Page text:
On May 11, 2016, President Obama signed the Defend Trade Secrets Act (“DTSA” or “Act”). The bill was largely uncontroversial (imagine that), passing the Senate by an 87-0 vote and the House by a 410-2 vote. The DTSA is an important piece of legislation. It is so important that we have decided to focus our entire issue of the LWH Newsletter on this new law. In the articles below, we will briefly explore major aspects of the Act, which:
- Establishes a federal cause of action for trade secret misappropriation;
- Provides for ex parte seizure of property under certain circumstances;
- Provides increased damages arising from theft of trade secrets;
- Gives immunity to individuals (i.e., whistle blowers) for disclosures made to federal or state authorities; and
- Requires employers to give notice of the DTSA to their employees, subcontractors and consultants who have signed employment, non-disclosure, and confidentiality agreements.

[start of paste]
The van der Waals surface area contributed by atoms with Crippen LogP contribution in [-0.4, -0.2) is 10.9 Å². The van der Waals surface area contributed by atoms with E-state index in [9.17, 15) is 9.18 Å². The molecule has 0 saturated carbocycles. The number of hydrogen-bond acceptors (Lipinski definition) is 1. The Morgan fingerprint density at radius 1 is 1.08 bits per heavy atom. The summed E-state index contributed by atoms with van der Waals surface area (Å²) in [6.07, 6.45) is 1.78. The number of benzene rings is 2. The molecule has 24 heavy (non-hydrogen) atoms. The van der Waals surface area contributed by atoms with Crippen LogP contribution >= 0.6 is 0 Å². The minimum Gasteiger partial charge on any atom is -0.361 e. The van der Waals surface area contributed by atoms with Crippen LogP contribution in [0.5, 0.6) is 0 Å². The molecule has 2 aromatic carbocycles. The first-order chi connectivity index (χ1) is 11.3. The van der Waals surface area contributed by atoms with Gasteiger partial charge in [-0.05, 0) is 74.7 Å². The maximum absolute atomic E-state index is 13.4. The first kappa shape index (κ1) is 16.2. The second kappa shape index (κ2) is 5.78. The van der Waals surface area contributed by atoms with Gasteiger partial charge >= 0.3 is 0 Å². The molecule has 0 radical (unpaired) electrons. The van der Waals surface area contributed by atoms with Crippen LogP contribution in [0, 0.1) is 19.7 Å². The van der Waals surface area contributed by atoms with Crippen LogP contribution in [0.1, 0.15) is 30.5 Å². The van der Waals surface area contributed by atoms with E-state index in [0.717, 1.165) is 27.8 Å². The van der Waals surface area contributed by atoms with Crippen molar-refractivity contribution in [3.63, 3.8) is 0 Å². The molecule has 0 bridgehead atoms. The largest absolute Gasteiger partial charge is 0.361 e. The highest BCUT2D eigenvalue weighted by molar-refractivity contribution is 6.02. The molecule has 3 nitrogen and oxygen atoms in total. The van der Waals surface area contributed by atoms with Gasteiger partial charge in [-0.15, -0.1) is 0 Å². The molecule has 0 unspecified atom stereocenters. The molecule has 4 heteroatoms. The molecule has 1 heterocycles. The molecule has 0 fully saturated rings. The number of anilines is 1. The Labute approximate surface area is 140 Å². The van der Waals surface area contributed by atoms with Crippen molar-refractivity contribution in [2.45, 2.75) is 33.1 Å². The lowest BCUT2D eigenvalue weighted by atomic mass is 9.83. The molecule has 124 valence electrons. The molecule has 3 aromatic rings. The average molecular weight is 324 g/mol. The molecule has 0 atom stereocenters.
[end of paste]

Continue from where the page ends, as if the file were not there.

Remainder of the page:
So, what is a “trade secret?” The Trade Secrets Act (18 U.S.C. § 1832 et. seq.), which is amended by the DTSA, defines it as follows:
All forms and types of financial, business, scientific, technical, economic, or engineering information. . . .if –
(A) the owner thereof has taken reasonable measures to keep such information secret; and (B) the information derives independent economic value, actual or potential, from not being generally known . . . .
18 USC 1839. Note that the Act, like state law, requires trade secret owners to follow best practices in maintaining the confidentiality of the secrets. This is important if you want to avail yourself of the benefits of the DTSA.
The DTSA also adds significant new tools to the intellectual property lawyer’s kit. Perhaps, the most obvious is that it creates a right to sue for misappropriation of trade secrets in federal court. This is significant because remedies under the Act may exceed those provided by state trade secret laws. The DTSA provides for criminal and civil remedies. For civil actions, the Act provides injunctive relief, actual damages, unjust enrichment damages, or reasonable royalties (18 U.S.C. § 1836). The Act also provides double damages and attorneys fees for willful and malicious conduct. Just like copyright litigation, in which litigants may recover attorneys fees, there will be little downside to pursuing trade secret thieves in federal court.
Learn more about the DTSA in following articles.
— Adam G. Garson, Esq.